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How Reading Changed My Life [Paperback]

By Anna Quindlen, Ann Thompson (Editor), Neil Taylor (Editor), David Scott Kastan (Editor), Mike Mignola (Illustrator) & Christopher Chapman
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Item Description...
The Pulitzer Prize-winning columnist and author of such best-sellers as Object Lessons traces her lifelong love of the printed word and argues for the continued value of literature in a world enticed by images. Reissue.

Publishers Description
THE LIBRARY OF CONTEMPORARY THOUGHT is a groundbreaking series where America's finest writers and most brilliant minds tackle today's most provocative, fascinating, and relevant issues. Striking and daring, creative and important, these original voices on matters political, social, economic, and cultural, will enlighten, comfort, entertain, enrage, and ignite healthy debate across the country.
Anna Quindlen is the author of two bestselling novels, Object Lessons and One True Thing. Her New York Times column "Public and Private  won a Pulitzer Prize in 1992, and a selection of these columns was published as Thinking Out Loud. She is also the author of a collection of the "Life in the '30s  columns, Living Out Loud, and two children's books, The Tree That Came to Stay and Happily Ever After.
The Reading Lists from Anna Quindlen's How Reading Changed My Life:

10 Big Thick Wonderful Books that Could Take You a Whole Summer to Read (But Aren't Beach Books)

Gone With the Wind by Margaret Mitchell

Vanity Fair by William Makepeace Thackeray

East of Eden by John Steinbeck

The Forstyte Saga by John Galsworthy

Buddenbrooks by Thomas Mann

Can You Forgive Her? by Anthony Trollope

Sophie's Choice by William Styron

Henry and Clara by Thomas Mallon

Underworld by Don DeLillo

Lonesome Dove by Larry McMurtry

10 Non Fiction Books That Help Us Understand the World

The Decline and Fall of the Roman Empire by Gibbons

The Best and the Brightest by David Halberstam

Lenin's Tomb by David Remnick

Lincoln by David Herbert Douglas

Silent Spring by Rachel Carson

In Cold Blood by Truman Capote

How We Die by Sherwin Nuland

The Unredeemed Captive by John Demos

The Second Sex by Simone de Beauvoir

The Power Broker by Robert Caro

10 Books that will Help a Teenager Feel More Human

Catcher in the Rye by J.D. Salinger

A Separate Peace by John Knowles

Lost In Place by Mark Salzman

What's Eating Gilbert Grape by Peter Hedges

The World According to Garp by John Irving

Bloodbrothers by Richard Price

A Tree Grows In Brooklyn by Betty Smith

To Kill A Mockingbird by Harper Lee

The Heart is a Lonely Hunter by Carson McCullers

The Member of the Wedding by Carson McCullers

The 10 Books I Would Save in a Fire (If I Could Only Save 10)

Pride and Prejudice by Jane Austen

Bleak House by Charles Dickens

Anna Karenina by Leo Tolstoy

The Sound and the Fury by William Faulkner

The Golden Notebook by Doris Lessing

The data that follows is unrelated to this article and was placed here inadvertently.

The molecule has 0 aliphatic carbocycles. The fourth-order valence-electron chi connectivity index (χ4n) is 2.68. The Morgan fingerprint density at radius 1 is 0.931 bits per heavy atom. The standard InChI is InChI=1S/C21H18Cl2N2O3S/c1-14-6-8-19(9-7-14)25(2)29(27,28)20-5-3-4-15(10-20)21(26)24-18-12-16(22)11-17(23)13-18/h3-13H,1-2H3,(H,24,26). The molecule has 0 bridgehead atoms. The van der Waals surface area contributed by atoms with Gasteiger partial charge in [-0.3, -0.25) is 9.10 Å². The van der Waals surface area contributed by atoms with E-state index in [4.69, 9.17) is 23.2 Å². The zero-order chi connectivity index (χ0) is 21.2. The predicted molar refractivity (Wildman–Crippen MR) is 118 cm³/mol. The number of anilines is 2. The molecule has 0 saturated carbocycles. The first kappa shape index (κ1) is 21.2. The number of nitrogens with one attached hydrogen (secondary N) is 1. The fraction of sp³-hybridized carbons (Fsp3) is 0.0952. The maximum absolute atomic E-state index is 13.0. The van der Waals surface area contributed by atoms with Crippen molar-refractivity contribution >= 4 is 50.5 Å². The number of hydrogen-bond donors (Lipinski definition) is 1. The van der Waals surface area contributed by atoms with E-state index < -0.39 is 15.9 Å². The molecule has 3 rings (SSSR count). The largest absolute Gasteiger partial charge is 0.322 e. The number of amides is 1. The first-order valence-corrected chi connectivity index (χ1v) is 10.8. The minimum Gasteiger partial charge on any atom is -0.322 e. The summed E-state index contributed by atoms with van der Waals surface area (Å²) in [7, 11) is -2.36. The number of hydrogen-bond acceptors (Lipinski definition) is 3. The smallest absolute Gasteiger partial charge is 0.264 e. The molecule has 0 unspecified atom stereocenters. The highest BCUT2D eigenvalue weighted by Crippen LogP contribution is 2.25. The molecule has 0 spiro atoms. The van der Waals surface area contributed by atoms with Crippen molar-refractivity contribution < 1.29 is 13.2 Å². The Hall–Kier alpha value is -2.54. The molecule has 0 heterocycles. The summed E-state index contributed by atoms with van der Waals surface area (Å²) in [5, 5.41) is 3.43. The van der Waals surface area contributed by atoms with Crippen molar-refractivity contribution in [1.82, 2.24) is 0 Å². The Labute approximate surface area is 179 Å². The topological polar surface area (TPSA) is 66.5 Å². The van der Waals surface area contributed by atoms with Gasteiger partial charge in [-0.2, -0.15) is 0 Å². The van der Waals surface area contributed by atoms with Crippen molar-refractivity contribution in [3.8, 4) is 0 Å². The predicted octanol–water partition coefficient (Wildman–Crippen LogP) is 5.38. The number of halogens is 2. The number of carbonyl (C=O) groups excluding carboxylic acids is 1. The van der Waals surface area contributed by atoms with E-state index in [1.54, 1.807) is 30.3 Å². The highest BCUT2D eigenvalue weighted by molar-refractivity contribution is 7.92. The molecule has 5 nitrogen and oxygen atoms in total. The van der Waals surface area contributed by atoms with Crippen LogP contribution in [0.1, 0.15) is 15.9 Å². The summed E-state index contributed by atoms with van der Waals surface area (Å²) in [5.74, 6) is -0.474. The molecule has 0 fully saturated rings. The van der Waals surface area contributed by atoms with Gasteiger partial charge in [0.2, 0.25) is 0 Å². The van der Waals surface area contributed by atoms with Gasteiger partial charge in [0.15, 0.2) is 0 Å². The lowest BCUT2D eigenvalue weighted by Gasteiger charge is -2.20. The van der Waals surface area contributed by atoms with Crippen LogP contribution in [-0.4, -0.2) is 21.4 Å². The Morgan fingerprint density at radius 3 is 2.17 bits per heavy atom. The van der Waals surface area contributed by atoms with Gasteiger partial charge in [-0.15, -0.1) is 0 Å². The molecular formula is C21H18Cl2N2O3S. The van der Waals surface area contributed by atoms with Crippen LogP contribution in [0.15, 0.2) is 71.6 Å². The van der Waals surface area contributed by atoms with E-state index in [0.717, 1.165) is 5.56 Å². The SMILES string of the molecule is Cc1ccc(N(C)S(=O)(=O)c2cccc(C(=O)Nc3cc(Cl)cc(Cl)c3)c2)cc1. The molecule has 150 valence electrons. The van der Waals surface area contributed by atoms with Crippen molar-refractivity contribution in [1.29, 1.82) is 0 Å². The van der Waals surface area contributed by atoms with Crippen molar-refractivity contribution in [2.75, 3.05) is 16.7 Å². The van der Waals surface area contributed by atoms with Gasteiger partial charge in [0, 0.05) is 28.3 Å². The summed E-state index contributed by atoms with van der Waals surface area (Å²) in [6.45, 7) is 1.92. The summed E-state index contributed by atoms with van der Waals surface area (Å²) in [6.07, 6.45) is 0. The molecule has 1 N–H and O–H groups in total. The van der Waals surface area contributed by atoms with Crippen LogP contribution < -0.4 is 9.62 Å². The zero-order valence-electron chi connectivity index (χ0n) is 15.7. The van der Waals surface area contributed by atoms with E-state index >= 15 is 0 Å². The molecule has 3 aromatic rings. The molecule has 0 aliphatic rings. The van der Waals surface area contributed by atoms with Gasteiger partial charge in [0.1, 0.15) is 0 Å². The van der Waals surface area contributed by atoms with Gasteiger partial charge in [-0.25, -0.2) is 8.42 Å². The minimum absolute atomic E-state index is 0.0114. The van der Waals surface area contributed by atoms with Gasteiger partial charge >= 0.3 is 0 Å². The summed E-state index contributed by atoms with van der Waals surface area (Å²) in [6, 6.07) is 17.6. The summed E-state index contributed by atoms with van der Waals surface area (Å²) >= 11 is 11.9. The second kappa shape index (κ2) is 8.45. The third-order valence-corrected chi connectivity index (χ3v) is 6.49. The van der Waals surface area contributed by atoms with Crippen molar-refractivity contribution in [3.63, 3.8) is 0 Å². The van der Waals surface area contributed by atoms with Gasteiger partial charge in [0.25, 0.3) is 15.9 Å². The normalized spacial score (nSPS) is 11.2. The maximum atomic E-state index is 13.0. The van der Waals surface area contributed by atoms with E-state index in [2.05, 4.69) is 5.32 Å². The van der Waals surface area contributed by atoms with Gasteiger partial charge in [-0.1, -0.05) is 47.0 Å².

Middlemarch by George Eliot

Sons and Lovers by D.H. Lawrence

The Collected Works of W. B. Yeats

The Collected Plays of William Shakespeare

The House of Mirth by Edith Wharton

Ten Books for a Girl Who is Full of Beans (Or Ought to Be)

Little Women by Louisa May Alcott

Julius the Baby of the World by Kevin Henkes

Betsy in Spite of Herself by Maud Hart Lovelace

Anne of Green Gables by L. M. Montgomery

The Diary of A Young Girl by Anne Frank

The BFG by Ronald Dahl

A Wrinkle in Time by Madeline L'Engle

Madeline by Ludwig Bemelmans

Catherine Known As Birdy by Katherine Paterson

The True Confessions of Charlotte Doyle by Avi

Ten Mystery Novels I'd Most Like to Find in a Summer Rental

An Unsuitable Job for a Woman by P. D. James

Gaudy Night by Dorothy Sayers

The Beekeeper's Apprentice by Laurie King

Rebecca by Daphne du Maurier

Get Shorty by Elmore Leonard

Dancers in Mourning by Margery Allingham

The Way Through the Woods by Colin Dexter

The Adventures of Sherlock Holmes by Arthur Conan Doyle

Brat Farrar by Josephine Tey

The Spy Who Came in From the Cold by John Le Carre

10 Books Recommended by a Really Good Elementary School Librarian

The View From Saturday by E.L. Koningsburg

Frindle by Andrew Clements

My Daniel by Pan Conrad

The Houdini Box by Brian Selznick

Good Night, Mr. Tom by Michelle Magorian

No Flying in the House by Betty Brock

My Father's Dragon by Ruth Gannett Stiles

Habibi by Naomi Nye

Mudpies and Other Recipes: A Cookbook for Dolls by Marjorie Winslow

The Story of May by Mordecai Gerstein

10 Good Book Club Selections

Fraud by Anita Brookner

Charming Billy by Alice McDermott

The Book of Ruth by Jane Hamilton

The Rise of Silas Lapham by William Dean Howells

The Stone Diaries by Carol Shields

Mrs. Dalloway by Virginia Woolf

The Patron Saint of Liars by Ann Patchett

Sister Carrie by Theodore Dreiser

Paris Trout by Pete Dexter

Eden Close by Anita Shreve

10 Modern Novels that Made Me Proud to be a Writer

The Sweet Hereafter by Russell Banks

White Noise by Don DeLillo

Martin Dressler by Steven Millhauser

True Confessions by John Gregory Dunne

The Death of the Heart by Elizabeth Bowen

The French Lieutennant's Woman by John Fowles

Falconer by John Cheever

The Bluest Eye by Toni Morrison

The Information by Martin Amis

Portnoy's Complaint by Philip Roth

10 of the Books My Exceptionally Well-Read Friend Ben says He's Taken the Most From

Herzog by Saul Bellow

Coming Up for Air by George Orwell

Something of an Achievement by Gwyn Griffin

Lucky Jim by Kingsley Amis

The Collected Poems of William Butler Yeats

Walden by Henry David Thoreau

The Moon and a Sixpence by Somerset Maugham

Riders of the Purple Sage by Zane Grey

Heretics by G.K. Chesterton

The Wapshot Chronicles by John Cheever

(With addendum: Now I can't believe I settled for that list. What about
William Maxwell's The Folded Leaf, or Elizabeth Bowen's The House in Paris? )

Books I Just Love to Read, And Always Will

Main Street by Sinclair Lewis

My Antonia by Willa Cather

The Lion, the Witch and Wardrobe by C.S. Lewis

Wuthering Heights by Emily Bronte

Jane Eyre by Charlotte Bronte

The Group by Mary McCarthy

The Blue Swallows by Howard Nemerov (poetry)

The Phantom Tollbooth by Norman Juster

A Christmas Carol by Charles Dickens

Scoop by Evelyn Waugh

Item Specifications...

Pages   84
Est. Packaging Dimensions:   Length: 8.26" Width: 5.56" Height: 0.31"
Weight:   0.25 lbs.
Binding  Softcover
Release Date   Aug 25, 1998
Publisher   Ballantine Books
ISBN  0345422783  
EAN  9780345422781  

Availability  0 units.

About this Author/Artist